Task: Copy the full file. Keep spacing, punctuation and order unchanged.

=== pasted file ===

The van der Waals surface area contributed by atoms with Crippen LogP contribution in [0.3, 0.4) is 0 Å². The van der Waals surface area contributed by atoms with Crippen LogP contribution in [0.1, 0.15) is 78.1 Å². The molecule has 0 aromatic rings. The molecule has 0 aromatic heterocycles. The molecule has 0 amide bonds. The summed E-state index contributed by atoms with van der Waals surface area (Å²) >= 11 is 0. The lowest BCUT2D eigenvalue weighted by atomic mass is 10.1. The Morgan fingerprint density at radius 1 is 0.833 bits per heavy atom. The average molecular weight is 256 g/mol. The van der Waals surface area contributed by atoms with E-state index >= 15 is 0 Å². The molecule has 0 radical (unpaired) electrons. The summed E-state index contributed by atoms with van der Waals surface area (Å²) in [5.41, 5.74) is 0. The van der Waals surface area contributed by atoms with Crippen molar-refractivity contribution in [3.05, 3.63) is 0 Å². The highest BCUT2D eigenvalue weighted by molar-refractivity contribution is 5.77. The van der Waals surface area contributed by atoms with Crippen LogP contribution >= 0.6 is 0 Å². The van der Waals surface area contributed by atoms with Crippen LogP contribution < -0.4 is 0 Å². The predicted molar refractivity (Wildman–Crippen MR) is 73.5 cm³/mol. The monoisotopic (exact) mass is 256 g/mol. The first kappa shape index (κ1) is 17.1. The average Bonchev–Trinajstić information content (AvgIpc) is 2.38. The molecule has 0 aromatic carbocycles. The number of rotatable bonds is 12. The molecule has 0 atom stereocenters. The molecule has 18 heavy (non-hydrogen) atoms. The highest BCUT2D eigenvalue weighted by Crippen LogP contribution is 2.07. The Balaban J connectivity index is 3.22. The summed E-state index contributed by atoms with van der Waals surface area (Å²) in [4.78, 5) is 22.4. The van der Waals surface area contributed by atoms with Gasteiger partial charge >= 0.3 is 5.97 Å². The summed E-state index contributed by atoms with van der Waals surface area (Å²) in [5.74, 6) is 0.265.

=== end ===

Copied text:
The van der Waals surface area contributed by atoms with Crippen LogP contribution in [0.3, 0.4) is 0 Å². The van der Waals surface area contributed by atoms with Crippen LogP contribution in [0.1, 0.15) is 78.1 Å². The molecule has 0 aromatic rings. The molecule has 0 aromatic heterocycles. The molecule has 0 amide bonds. The summed E-state index contributed by atoms with van der Waals surface area (Å²) >= 11 is 0. The lowest BCUT2D eigenvalue weighted by atomic mass is 10.1. The Morgan fingerprint density at radius 1 is 0.833 bits per heavy atom. The average molecular weight is 256 g/mol. The van der Waals surface area contributed by atoms with E-state index >= 15 is 0 Å². The molecule has 0 radical (unpaired) electrons. The summed E-state index contributed by atoms with van der Waals surface area (Å²) in [5.41, 5.74) is 0. The van der Waals surface area contributed by atoms with Crippen molar-refractivity contribution in [3.05, 3.63) is 0 Å². The highest BCUT2D eigenvalue weighted by molar-refractivity contribution is 5.77. The van der Waals surface area contributed by atoms with Crippen LogP contribution >= 0.6 is 0 Å². The van der Waals surface area contributed by atoms with Crippen LogP contribution < -0.4 is 0 Å². The predicted molar refractivity (Wildman–Crippen MR) is 73.5 cm³/mol. The monoisotopic (exact) mass is 256 g/mol. The first kappa shape index (κ1) is 17.1. The average Bonchev–Trinajstić information content (AvgIpc) is 2.38. The molecule has 0 aromatic carbocycles. The number of rotatable bonds is 12. The molecule has 0 atom stereocenters. The molecule has 18 heavy (non-hydrogen) atoms. The highest BCUT2D eigenvalue weighted by Crippen LogP contribution is 2.07. The Balaban J connectivity index is 3.22. The summed E-state index contributed by atoms with van der Waals surface area (Å²) in [4.78, 5) is 22.4. The van der Waals surface area contributed by atoms with Gasteiger partial charge >= 0.3 is 5.97 Å². The summed E-state index contributed by atoms with van der Waals surface area (Å²) in [5.74, 6) is 0.265.